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Friday, March 2, 2012

Things Are Tough All Over

(Via Bloomberg)

Wall Street Bonus Withdrawal Means Trading Aspen for Coupons

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Wall Street’s cash bonus pool fell by 14 percent last year to $19.7 billion, the lowest since 2008, according to projections by New York state Comptroller Thomas DiNapoli.
“It’s a disaster,” said Ilana Weinstein, chief executive officer of New York-based search firm IDW Group LLC. “The entire construct of compensation has changed.” 

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Schiff, 46, is facing another kind of jam this year: Paid a lower bonus, he said the $350,000 he earns, enough to put him in the country’s top 1 percent by income, doesn’t cover his family’s private-school tuition, a Kent, Connecticut, summer rental and the upgrade they would like from their 1,200-square- foot Brooklyn duplex.

“People who don’t have money don’t understand the stress,” said Alan Dlugash, a partner at accounting firm Marks Paneth & Shron LLP in New York who specializes in financial planning for the wealthy. “Could you imagine what it’s like to say I got three kids in private school, I have to think about pulling them out? How do you do that?”

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Scheiner said he spends about $500 a month to park one of his two Audis in a garage and at least $7,500 a year each for memberships at the Trump National Golf Club in Westchester and a gun club in upstate New York. A labradoodle named Zelda and a rescued bichon frise, Duke, cost $17,000 a year, including food, health care, boarding and a daily dog-walker who charges $17 each per outing, he said.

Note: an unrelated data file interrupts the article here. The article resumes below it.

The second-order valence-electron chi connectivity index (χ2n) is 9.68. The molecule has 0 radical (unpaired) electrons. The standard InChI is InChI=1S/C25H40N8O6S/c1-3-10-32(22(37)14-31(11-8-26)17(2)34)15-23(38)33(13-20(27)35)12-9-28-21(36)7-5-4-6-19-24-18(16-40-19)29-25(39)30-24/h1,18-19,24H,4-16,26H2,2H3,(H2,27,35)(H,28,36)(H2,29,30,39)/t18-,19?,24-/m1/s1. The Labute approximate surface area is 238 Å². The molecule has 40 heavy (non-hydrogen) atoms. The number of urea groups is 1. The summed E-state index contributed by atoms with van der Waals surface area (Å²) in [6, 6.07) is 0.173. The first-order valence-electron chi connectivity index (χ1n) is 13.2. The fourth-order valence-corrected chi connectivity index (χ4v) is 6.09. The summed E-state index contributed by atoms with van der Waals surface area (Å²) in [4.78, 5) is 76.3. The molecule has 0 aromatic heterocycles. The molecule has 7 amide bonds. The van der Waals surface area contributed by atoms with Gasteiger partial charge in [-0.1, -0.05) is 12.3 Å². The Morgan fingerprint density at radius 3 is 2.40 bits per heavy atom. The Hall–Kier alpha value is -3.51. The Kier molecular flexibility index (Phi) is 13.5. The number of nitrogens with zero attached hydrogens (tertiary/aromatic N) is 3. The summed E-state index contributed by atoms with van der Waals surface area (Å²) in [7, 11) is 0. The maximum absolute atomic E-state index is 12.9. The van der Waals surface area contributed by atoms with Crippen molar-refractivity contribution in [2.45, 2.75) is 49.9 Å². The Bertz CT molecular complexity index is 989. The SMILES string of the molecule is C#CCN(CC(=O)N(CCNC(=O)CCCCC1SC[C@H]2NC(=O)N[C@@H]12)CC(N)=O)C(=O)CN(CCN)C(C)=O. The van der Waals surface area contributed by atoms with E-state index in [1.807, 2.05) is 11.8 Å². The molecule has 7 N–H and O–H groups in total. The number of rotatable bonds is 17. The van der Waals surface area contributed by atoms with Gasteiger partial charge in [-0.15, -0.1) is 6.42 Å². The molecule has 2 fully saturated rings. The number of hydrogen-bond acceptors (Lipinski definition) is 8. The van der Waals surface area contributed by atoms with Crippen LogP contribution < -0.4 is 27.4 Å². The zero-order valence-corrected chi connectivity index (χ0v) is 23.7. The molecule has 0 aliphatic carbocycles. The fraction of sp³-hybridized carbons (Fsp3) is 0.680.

Still, he sold two motorcycles he didn’t use and called his Porsche 911 Carrera 4S Cabriolet “the Volkswagen of supercars.”

Scheiner pays $30,000 a year to be part of a New York-based peer-learning group for investors called Tiger 21. Founder Michael Sonnenfeldt said members, most with a net worth of at least $10 million, have been forced to “re-examine lots of assumptions about how grand their life would be.”
While they aren’t asking for sympathy, “at their level, in a different way but in the same way, the rug got pulled out,” said Sonnenfeldt, 56. “For many people of wealth, they’ve had a crushing setback as well.” 

 But Wall Street millionaires aren't the only ones suffering, although their suffering is more poignant than most. Just listen to these sad stories:

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I used to be even handsomer when I was younger.


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Do you know how long it's been since I WON a Superbowl?

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The second trilogy wasn't as well received as the first!

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My second TV series got cancelled. Now all I have is the Ice Age movies.
 And residuals from Raymond.

3 comments:

Mitchell Craig said...

To them I say, "Wah wah, boo hoo, bite me."

Debra She Who Seeks said...

My heart bleeds for them poor bastids.

Anonymous said...

Hmph.....they haven't a bloody clue.